Oct 25 (Reuters) - Reports on Myanmar by two United Nations envoys used unreliable sources, made sweeping allegations and infringed on the country's sovereignty, the ruling junta said in its latest swipe at the international community's response to its crisis.
Protests and unrest have paralysed Myanmar since the Feb. 1 coup, with the military accused of atrocities and excessive force against civilians, though the junta blames the unrest on "terrorists" allied with a shadow government.
The junta's foreign ministry said recent reports and remarks by special envoy Christine Schraner Burgener and special rapporteur Tom Andrews were far from reality and reflected a United Nations bias.
"Myanmar cannot accept the motives of the organisation for its target on a country and using human rights as a political tool to intervene in internal affairs," the ministry said in a lengthy rebuttal late on Sunday.
Schraner Burgener, who is stepping down after more than three years in the role, said last week the military had "no interest" in compromise or dialogue and the opportunity for the international community to get Myanmar back on the right path was narrowing. read more
The junta said the envoy used an unreliable death toll, made accusations without specific details and was "watering down" violence committed by its opponents.
Schraner Burgener failed to mention that electoral fraud was the reason why the military had to take power, it added.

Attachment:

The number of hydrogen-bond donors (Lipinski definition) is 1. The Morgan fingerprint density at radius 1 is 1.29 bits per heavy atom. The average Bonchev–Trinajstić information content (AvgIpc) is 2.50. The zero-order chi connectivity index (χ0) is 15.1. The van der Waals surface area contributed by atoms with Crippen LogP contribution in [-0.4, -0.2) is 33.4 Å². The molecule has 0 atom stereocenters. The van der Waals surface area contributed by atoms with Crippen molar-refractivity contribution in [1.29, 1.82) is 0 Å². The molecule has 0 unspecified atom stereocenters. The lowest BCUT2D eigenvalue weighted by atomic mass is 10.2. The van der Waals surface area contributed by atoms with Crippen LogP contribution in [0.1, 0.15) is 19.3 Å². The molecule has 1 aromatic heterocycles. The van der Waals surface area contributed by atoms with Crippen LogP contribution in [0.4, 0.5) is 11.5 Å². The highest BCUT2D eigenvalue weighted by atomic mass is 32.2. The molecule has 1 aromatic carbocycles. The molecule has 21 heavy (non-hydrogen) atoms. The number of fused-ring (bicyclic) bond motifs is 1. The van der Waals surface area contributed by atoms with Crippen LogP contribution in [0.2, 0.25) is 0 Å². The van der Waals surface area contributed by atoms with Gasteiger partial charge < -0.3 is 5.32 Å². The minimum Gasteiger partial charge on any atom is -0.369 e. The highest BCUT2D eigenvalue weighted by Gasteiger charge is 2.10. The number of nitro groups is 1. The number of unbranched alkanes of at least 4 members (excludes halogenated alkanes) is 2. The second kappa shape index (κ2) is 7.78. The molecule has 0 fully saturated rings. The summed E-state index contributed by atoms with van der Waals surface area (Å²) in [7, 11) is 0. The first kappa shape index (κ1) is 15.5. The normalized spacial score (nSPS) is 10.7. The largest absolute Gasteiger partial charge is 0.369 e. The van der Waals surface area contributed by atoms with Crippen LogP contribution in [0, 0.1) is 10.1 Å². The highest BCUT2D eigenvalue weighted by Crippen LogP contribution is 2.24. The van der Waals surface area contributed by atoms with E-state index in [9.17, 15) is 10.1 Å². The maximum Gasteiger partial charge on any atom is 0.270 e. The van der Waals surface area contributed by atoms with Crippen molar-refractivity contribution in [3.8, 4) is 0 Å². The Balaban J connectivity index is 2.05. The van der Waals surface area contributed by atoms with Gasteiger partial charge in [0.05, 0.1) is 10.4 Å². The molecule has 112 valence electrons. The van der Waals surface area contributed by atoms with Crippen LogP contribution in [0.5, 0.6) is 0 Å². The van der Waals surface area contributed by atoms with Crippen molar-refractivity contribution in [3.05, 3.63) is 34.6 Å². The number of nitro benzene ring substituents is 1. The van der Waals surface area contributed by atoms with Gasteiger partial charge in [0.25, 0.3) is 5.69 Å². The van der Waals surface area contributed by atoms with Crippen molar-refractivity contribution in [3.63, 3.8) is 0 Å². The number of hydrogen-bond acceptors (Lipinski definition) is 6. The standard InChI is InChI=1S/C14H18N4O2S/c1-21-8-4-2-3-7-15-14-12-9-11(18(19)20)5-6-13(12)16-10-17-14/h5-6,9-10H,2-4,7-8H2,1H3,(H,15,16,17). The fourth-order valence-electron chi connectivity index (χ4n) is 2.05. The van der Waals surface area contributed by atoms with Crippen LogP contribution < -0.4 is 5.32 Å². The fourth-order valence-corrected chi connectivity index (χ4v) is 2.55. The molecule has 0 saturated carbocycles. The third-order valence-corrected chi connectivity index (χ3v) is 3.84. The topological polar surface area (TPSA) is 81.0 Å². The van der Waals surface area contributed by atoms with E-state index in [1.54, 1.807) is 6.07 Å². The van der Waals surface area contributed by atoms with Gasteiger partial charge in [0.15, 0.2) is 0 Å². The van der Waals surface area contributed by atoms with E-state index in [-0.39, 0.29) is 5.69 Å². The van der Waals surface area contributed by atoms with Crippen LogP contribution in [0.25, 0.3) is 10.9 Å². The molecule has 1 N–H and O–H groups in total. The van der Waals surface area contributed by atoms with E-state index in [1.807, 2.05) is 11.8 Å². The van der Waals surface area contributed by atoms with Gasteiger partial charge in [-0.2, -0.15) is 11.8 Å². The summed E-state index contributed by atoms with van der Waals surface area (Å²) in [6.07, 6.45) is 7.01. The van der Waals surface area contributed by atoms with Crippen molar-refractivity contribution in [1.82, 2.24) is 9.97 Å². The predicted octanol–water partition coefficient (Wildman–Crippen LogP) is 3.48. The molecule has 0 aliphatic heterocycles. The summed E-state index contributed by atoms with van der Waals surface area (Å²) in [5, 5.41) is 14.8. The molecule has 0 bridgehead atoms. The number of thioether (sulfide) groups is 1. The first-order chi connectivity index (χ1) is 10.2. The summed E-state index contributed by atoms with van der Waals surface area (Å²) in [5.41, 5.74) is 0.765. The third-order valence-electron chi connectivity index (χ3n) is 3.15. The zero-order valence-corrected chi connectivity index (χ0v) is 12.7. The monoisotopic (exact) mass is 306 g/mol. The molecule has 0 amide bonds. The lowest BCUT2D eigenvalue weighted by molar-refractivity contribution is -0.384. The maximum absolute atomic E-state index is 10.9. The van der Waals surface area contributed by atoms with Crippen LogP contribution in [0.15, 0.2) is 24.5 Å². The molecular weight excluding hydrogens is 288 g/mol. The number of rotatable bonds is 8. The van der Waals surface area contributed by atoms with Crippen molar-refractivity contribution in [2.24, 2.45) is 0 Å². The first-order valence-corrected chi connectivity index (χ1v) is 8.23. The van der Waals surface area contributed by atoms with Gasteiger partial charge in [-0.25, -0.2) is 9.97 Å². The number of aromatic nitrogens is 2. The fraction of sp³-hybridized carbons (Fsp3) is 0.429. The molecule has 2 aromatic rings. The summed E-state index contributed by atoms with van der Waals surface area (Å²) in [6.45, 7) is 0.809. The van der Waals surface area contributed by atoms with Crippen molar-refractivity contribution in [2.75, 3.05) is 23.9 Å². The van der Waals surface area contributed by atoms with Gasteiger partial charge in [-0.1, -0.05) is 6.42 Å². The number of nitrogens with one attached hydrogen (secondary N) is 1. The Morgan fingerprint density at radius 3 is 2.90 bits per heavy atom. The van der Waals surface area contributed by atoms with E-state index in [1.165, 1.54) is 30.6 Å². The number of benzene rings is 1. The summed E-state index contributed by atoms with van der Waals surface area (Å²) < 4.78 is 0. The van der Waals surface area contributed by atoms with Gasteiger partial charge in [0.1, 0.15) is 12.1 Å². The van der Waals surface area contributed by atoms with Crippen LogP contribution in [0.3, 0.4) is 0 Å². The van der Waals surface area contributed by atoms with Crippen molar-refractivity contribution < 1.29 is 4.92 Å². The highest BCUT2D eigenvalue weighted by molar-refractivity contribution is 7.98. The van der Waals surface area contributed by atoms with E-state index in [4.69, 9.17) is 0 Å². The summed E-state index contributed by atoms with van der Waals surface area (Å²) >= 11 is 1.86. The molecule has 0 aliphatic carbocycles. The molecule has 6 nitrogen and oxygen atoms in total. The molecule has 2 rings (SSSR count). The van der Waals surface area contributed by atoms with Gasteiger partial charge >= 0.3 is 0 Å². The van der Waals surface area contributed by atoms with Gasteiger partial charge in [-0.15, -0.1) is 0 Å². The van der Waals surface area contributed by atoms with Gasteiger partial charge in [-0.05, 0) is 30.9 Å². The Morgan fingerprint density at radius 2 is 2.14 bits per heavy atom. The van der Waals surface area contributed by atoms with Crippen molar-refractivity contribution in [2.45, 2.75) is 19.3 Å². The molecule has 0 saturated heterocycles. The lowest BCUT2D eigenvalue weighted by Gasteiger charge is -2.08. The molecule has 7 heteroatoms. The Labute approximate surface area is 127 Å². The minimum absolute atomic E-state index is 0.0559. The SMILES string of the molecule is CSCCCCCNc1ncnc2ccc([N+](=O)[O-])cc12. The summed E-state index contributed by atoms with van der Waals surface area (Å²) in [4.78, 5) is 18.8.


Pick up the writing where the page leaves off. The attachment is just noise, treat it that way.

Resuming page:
"The questions on integrity of the special envoy of the secretary-general and accordingly, her presence, are increasingly growing," it said.
The junta has taken an increasingly defensive tone as international pressure builds, including that from the Association of Southeast Asian Nations (ASEAN), a bloc long accused of a weak line on Myanmar's military governments.
ASEAN's unprecedented Oct. 15 decision to sideline junta chief Min Aung Hlaing from a summit this week drew the ire of the military, which struck back on Friday, accusing the grouping of departing from its norms of consensus and non-interference.
An Oct. 22 speech by Andrews, which alleged torture, arbitrary detentions, abductions and massive displacement of civilians, was based on hearsay of unverified sources, the junta said in its latest statement.
"It is observed in his report that the special rapporteur brings unfounded rumour to a speedy and risky conclusion," the junta said.
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